Cute overload: Dwarf goats track hidden objects

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Cute overload: Dwarf goats track hidden objects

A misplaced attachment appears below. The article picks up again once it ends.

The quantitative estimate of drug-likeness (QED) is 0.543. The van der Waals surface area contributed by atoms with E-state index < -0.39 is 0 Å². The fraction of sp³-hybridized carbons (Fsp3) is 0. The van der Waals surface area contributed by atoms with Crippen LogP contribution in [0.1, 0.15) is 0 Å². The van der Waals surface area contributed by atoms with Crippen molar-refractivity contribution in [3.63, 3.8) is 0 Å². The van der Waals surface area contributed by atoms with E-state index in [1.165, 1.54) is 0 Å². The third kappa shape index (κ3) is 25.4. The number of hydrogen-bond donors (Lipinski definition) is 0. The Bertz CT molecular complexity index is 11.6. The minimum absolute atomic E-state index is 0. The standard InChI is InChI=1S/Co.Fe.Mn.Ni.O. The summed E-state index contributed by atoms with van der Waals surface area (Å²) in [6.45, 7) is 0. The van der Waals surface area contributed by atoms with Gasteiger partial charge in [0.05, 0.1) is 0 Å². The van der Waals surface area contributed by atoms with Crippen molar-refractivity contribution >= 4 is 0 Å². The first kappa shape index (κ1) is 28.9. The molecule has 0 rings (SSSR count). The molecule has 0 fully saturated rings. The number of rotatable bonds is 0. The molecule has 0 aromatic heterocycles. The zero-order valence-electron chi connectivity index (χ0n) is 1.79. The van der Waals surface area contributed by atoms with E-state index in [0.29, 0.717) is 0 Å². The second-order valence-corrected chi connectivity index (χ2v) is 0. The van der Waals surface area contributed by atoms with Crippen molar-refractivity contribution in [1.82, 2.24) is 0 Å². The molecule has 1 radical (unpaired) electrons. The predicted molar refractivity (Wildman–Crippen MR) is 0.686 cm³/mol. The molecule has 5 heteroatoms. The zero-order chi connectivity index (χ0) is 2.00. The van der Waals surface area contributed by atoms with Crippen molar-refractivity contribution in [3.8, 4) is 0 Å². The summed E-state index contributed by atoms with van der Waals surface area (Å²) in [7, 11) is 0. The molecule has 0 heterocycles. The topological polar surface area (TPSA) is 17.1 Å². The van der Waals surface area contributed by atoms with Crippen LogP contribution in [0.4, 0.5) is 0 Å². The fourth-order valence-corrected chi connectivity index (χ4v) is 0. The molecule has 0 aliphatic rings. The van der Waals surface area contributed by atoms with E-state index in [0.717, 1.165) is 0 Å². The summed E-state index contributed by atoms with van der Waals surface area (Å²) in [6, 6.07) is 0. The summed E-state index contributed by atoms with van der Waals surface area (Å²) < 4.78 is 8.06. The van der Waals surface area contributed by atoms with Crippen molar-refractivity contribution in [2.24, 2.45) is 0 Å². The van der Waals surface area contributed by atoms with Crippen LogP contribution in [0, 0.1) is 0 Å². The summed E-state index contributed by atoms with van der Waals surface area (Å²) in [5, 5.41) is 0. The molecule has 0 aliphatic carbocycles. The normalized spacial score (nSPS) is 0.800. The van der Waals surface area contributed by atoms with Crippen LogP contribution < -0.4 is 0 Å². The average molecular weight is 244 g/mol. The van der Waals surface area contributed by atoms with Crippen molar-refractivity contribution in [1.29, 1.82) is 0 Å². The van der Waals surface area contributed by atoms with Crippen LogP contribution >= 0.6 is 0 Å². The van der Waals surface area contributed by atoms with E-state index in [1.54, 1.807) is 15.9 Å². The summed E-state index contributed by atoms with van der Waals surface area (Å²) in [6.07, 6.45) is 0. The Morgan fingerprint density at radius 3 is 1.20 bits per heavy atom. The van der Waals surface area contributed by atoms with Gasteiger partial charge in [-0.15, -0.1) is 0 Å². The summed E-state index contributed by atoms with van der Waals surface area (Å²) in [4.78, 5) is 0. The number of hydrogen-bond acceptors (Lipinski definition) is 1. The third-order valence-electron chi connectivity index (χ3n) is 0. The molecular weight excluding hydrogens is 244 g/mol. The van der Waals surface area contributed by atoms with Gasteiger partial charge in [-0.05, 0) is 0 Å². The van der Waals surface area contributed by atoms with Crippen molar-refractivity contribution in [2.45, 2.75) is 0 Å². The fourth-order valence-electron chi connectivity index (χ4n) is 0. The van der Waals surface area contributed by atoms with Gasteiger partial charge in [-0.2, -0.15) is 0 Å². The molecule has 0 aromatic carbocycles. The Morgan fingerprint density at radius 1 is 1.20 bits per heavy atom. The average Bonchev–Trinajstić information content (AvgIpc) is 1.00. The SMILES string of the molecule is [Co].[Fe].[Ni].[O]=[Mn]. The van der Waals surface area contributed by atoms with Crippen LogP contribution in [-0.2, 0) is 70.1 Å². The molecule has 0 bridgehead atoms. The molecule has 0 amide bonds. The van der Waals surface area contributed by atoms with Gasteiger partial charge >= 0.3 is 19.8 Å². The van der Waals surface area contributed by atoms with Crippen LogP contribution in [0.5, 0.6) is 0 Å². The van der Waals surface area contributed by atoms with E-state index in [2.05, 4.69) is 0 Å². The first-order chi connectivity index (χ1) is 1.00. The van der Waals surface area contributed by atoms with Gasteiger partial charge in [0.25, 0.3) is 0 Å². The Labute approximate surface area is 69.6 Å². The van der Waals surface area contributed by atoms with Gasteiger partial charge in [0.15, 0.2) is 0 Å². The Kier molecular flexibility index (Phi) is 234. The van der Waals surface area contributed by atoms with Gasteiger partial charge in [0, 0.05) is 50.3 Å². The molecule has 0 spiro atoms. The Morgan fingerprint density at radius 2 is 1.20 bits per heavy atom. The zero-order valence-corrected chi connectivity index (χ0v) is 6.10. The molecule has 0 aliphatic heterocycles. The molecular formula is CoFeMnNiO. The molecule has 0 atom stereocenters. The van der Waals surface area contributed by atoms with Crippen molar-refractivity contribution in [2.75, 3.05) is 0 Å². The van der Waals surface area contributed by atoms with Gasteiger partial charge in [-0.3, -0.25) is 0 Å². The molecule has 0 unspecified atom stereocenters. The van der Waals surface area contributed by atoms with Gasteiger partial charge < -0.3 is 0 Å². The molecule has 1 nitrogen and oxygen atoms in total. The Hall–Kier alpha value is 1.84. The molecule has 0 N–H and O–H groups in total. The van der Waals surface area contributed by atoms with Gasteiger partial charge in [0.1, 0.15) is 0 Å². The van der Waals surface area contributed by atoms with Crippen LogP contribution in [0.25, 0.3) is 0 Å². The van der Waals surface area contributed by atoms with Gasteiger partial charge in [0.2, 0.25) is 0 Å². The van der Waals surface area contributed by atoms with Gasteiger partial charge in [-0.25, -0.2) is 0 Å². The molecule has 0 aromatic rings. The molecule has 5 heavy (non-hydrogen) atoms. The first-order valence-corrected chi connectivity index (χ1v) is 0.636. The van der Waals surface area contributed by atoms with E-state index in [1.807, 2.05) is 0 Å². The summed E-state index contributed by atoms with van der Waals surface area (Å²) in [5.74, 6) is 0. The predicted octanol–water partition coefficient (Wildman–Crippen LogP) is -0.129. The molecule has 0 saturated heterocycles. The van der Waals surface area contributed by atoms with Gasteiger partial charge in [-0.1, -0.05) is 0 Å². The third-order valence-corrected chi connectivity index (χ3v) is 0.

Dwarf goats have more in common with young children than you might think: adorable faces, ear-piercing screams, and now object permanence—the understanding that things still exist even when they disappear from view. The ability typically develops in humans between 8 and 12 months of age; it’s the reason peekaboo never gets old for babies. Previous studies have shown that other animals such as dogs, cats, and various primates reach different stages of object permanence, but a new study is the first to investigate its existence in the tiny ungulates, researchers will report in the June issue of Applied Animal Behaviour Science. Using female Nigerian dwarf goats (Capra aegagrus hircus, pictured), the scientists tested the animals’ skill in tracking hidden objects in a series of experiments. In one, the goats watched as a researcher hid the reward—an uncooked piece of pasta—beneath the same plastic cup several times. When the scientist changed course and hid the pasta again—in full sight—under one of the two empty cups nearby, six out of nine goats successfully found it. In another experiment, researchers concealed the pasta in a plastic cup, again under the watchful eye of the goat. They then slid the newly filled cup past another plastic one—which also held pasta to prevent the goat from potentially sniffing out its treat—so that the two cups crossed paths. When the two cups were identical, the researchers found, the goats had a harder time tracking the food. When the cups were different colors and shapes, however, more goats found the hidden morsel, implying that the visual cues helped the goats better follow the pasta’s path. Keeping track of that relatively tricky trajectory implies a higher stage of object permanence development that no other nonprimate mammal is known to have, the researchers say. For dwarf goats, it seems, out of sight doesn’t mean out of mind, at least when it comes to uncooked pasta.

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